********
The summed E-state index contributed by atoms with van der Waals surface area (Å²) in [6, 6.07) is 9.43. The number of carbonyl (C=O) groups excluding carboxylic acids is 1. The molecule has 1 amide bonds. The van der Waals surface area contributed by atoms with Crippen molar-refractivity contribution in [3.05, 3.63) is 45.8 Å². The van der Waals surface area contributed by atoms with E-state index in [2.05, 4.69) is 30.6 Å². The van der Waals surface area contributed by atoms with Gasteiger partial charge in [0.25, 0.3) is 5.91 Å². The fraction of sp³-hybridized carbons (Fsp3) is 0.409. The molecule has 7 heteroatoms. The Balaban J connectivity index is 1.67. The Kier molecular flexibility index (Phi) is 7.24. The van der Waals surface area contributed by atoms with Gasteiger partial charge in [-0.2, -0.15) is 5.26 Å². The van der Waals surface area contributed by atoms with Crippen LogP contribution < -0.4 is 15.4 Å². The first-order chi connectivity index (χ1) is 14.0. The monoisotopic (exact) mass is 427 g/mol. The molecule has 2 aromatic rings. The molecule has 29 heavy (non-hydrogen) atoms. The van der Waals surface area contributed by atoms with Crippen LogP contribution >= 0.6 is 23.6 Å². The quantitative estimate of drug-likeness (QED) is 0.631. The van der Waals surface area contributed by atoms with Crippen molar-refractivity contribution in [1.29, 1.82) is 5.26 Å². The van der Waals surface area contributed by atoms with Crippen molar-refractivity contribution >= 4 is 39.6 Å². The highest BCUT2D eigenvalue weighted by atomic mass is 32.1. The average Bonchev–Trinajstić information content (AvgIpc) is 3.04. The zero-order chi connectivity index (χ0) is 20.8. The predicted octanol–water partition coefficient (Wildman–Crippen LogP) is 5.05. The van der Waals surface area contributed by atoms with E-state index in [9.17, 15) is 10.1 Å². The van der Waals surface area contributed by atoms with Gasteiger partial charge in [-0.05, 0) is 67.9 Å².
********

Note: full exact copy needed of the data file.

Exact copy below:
The summed E-state index contributed by atoms with van der Waals surface area (Å²) in [6, 6.07) is 9.43. The number of carbonyl (C=O) groups excluding carboxylic acids is 1. The molecule has 1 amide bonds. The van der Waals surface area contributed by atoms with Crippen molar-refractivity contribution in [3.05, 3.63) is 45.8 Å². The van der Waals surface area contributed by atoms with E-state index in [2.05, 4.69) is 30.6 Å². The van der Waals surface area contributed by atoms with Gasteiger partial charge in [0.25, 0.3) is 5.91 Å². The fraction of sp³-hybridized carbons (Fsp3) is 0.409. The molecule has 7 heteroatoms. The Balaban J connectivity index is 1.67. The Kier molecular flexibility index (Phi) is 7.24. The van der Waals surface area contributed by atoms with Gasteiger partial charge in [-0.2, -0.15) is 5.26 Å². The van der Waals surface area contributed by atoms with Crippen LogP contribution < -0.4 is 15.4 Å². The first-order chi connectivity index (χ1) is 14.0. The monoisotopic (exact) mass is 427 g/mol. The molecule has 2 aromatic rings. The molecule has 29 heavy (non-hydrogen) atoms. The van der Waals surface area contributed by atoms with Crippen LogP contribution >= 0.6 is 23.6 Å². The quantitative estimate of drug-likeness (QED) is 0.631. The van der Waals surface area contributed by atoms with Crippen molar-refractivity contribution in [1.29, 1.82) is 5.26 Å². The van der Waals surface area contributed by atoms with Crippen molar-refractivity contribution >= 4 is 39.6 Å². The highest BCUT2D eigenvalue weighted by atomic mass is 32.1. The average Bonchev–Trinajstić information content (AvgIpc) is 3.04. The zero-order chi connectivity index (χ0) is 20.8. The predicted octanol–water partition coefficient (Wildman–Crippen LogP) is 5.05. The van der Waals surface area contributed by atoms with E-state index in [9.17, 15) is 10.1 Å². The van der Waals surface area contributed by atoms with Gasteiger partial charge in [-0.05, 0) is 67.9 Å².